How to Become the Guardian of a Minor Child

The desire of the family law courts in Indiana is to ensure the safety and well-being of children. When that can’t be ensured in a parental home, other options can include foster care, guardianship, or adoption. There is no one-size-fits-all approach to these matters, and family law courts take into account a wide variety of input before ruling on them.

If you are in a position to care for a child that may need you, understanding how to become a legal guardian for that child might be on your mind. First, you should know that a legal guardianship isn’t necessarily required for you to provide a home and loving care for a child, especially one that you are related to. However, putting some formal legal structure around the situation can provide peace of mind and help you protect the child.

What Is Involved in Becoming the Guardian of a Minor Child?

You will need to file forms to petition the court to name you as the guardian of a minor child. The rules you must follow and the steps to take can vary depending on which county you are in, so it’s a good idea to work with attorneys for Guardianship in Indianapolis through this process. In fact, in some cases, the courts might require that you have an attorney.

You’ll need to make a case before the court that appointing you as guardian is in the best interest of the child or children involved. Before you can move forward, however, you must also provide notification that you are seeking guardianship to any living parents of the child or children. This is true even if the child isn’t currently living with the parent.

If you don’t have a way to contact one or both of the parents, then you have to follow legal requirements in publishing notice. This involves publishing your intent to seek guardianship status in an appropriate newspaper.

You will also have to demonstrate that you meet the requirements for guardianship. That includes demonstrating that you have the ability to care for the child—including his or her emotional, mental, educational, and physical needs.

When Might a Guardianship Be Appropriate?

Guardianships are only one option, and they may not be the best approach to all situations. Some factors that tend to increase the success of guardianship requests include:

  • The child has lived with you for six months or more in a stable environment
  • The child has expressed that they don’t want to be adopted and/or parental rights can’t be terminated for any reason
  • There is a continued benefit for the child to maintain his or her relationship with parents and others within the birth family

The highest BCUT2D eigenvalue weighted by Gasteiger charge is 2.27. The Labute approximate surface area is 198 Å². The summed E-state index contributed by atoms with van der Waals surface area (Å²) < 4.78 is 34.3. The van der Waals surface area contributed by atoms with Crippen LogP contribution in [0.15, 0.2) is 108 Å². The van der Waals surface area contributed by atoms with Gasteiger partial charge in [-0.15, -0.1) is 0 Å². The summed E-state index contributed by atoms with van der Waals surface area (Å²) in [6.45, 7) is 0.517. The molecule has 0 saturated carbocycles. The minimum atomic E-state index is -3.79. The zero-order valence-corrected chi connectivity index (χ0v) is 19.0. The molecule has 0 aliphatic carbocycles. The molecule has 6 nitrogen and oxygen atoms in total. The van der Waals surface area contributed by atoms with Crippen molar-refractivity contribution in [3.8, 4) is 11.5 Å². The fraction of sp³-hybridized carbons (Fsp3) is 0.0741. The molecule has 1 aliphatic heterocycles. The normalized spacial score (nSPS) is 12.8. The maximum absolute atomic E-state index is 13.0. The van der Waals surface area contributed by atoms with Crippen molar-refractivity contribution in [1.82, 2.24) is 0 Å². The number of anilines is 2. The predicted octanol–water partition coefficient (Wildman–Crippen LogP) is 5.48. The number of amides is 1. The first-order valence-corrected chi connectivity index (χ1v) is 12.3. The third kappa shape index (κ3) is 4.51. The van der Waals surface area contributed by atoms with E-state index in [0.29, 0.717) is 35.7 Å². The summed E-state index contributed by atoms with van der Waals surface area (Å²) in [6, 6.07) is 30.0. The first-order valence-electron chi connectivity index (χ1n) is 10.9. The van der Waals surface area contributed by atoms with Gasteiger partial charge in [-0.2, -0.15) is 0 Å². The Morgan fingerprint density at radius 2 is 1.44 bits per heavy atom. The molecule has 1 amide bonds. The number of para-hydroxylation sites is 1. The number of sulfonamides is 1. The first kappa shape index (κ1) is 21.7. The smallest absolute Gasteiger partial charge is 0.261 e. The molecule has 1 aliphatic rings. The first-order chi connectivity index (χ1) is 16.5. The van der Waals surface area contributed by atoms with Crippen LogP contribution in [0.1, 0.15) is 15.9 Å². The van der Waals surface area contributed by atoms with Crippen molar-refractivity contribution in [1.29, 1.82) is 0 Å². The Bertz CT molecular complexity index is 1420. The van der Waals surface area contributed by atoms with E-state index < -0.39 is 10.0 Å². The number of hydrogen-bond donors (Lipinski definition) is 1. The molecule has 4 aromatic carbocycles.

• You are unable or unwilling to adopt the child but are able to provide a permanent home

While guardianship may be considered in a variety of scenarios, it’s often a better solution for older children.

Who Can Become a Guardian?

Often, people who become guardians are relatives of the child or children in question. However, this is not required.

A guardian must have cared for the child or children in their home for some time and demonstrated that the placement is stable. Courts also look for a strong attachment between the child and the potential guardian and may require a review of the guardian’s ability to care for the child in the future.

Do You Need Parental Consent?

You don’t need parental consent to become a guardian. However, the process and the forms required are different in cases without parental consent. You may also have to contend with a parent providing arguments against the guardianship if the reason they won’t consent is that they don’t agree to it.

Does a Guardianship Terminate Parental Rights?

Guardianships do not require parental rights to be terminated. In many cases, the courts may look to guard parental rights and support an ongoing connection between the parents and the child or children. Parental rights would only be terminated if doing so was deemed to be in the best interests of the child, such as if the parents still having these rights presented a serious danger to the child.

Some rights parents may retain include having access to the child’s medical records or being able to make decisions about the child’s future. They may also have visitation rights, and guardians may want to seek to have these spelled out in court orders.

Talk to a Family Law Attorney About Your Potential Guardianship Situation

Any situation that involves a minor child living away from the parental home or homes is likely complex. They also involve unique factors that should be carefully considered before moving forward with any decisions about the child’s legal guardianship and future.

By talking with an experienced family law attorney, you can understand your options for protecting a minor child in your life. A lawyer can also help you complete guardianship forms if that is the best option for you and present your case before the court. By paying attention to the legal details, you can increase the chances of a successful outcome.

Reach out to the Law Office of Deidra Haynes to make an appointment and discuss guardianship matters today. You can call us at 317-785-1832 to schedule a consultation.